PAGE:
From the first warming days of late winter—when Mourning Cloaks give promise of spring’s arrival—to the spectacle of migrating Monarchs in the fall, butterflies are with us for much of the year. But rarely are they more active and apparent are now, as each species prepares in its own way for oncoming winter.
Like nearly everyone, I’ve long been aware of the Monarch’s astounding—and threatened—migration. But how do other butterflies in northern climes, ones that don’t undertake long migrations, manage to survive the frigid months? It turns out that when it comes to survival in this clan, almost anything goes.
Survival is possible because butterflies have evolved to produce a natural kind of antifreeze (glycerol and other molecules similar to those used in car antifreeze) in the fall. These prevent the formation of ice crystals within their bodies. As a result, when they—like other hibernating creatures—reduce their metabolism and respiration during hibernation, these cold-blooded creatures can endure even crushingly low temperatures.
What form they take to survive is where the differences occur. Some species—including the Black Swallowtails whose caterpillars have been fattening themselves on garden parsley and fennel—spend the winter as well-camouflaged chrysalises attached branches or in leaf litter. Others, including some Copper Butterfly species, overwinter as eggs attached to branches or trunks, while still others (such as Checkerspots) actually maintain their caterpillar form until spring arrives, often overwintering on the ground near where their host plants will sprout fresh leaves in the spring.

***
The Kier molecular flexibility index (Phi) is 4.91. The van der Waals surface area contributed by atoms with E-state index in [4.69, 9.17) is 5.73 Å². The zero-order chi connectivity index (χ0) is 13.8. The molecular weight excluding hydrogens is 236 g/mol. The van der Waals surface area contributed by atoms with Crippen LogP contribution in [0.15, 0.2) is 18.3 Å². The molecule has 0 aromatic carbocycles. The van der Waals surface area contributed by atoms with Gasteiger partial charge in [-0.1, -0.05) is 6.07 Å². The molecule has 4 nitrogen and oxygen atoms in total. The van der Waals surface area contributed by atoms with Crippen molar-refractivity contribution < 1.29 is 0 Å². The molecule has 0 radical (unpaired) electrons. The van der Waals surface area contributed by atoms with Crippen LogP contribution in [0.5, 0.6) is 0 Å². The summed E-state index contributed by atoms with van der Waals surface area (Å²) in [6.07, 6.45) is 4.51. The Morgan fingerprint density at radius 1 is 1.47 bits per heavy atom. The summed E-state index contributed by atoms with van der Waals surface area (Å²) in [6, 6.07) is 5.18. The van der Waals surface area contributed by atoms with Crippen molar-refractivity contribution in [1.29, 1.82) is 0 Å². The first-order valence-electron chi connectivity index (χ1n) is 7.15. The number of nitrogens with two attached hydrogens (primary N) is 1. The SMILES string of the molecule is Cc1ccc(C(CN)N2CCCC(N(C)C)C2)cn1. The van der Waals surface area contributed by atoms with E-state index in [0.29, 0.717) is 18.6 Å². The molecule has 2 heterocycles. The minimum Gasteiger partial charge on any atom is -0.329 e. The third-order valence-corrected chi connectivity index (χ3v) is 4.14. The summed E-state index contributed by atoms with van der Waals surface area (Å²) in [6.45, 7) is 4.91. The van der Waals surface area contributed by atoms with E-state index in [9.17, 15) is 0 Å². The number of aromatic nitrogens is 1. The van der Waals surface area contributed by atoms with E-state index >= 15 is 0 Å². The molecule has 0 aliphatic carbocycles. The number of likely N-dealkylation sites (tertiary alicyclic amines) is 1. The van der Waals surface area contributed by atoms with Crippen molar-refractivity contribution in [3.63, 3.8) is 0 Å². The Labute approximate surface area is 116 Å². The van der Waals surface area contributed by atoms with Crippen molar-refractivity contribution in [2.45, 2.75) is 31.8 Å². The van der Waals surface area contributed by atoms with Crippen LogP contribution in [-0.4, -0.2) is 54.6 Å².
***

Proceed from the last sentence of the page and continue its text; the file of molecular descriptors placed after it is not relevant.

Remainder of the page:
Each of these strategies shows why we should be mindful not only of our surroundings during growing season, but all year long. Leaving a pile of leaf litter alone, pruning and chopping our trees and bushes carefully, inspecting dead branches before we clean up our gardens, can all help insure the survival of butterfly species to entrance us the following year.
Oh, and Mourning Cloak? This species actually spends the winter as an adult, tucked away in rock crevices, woodpiles, and other protected spots. That’s why the butterfly appears so quickly when the winter weather begins to warm, a welcome harbinger indeed. — Joe Wallace
Links to Explore More Suggested by Saw Mill River Audubon
Visit Saw Mill River Audubon Native Plant & Butterfly Demo Gardens
Learn More about Healthy Yards
Get Resources from the Westchester Native Plant Center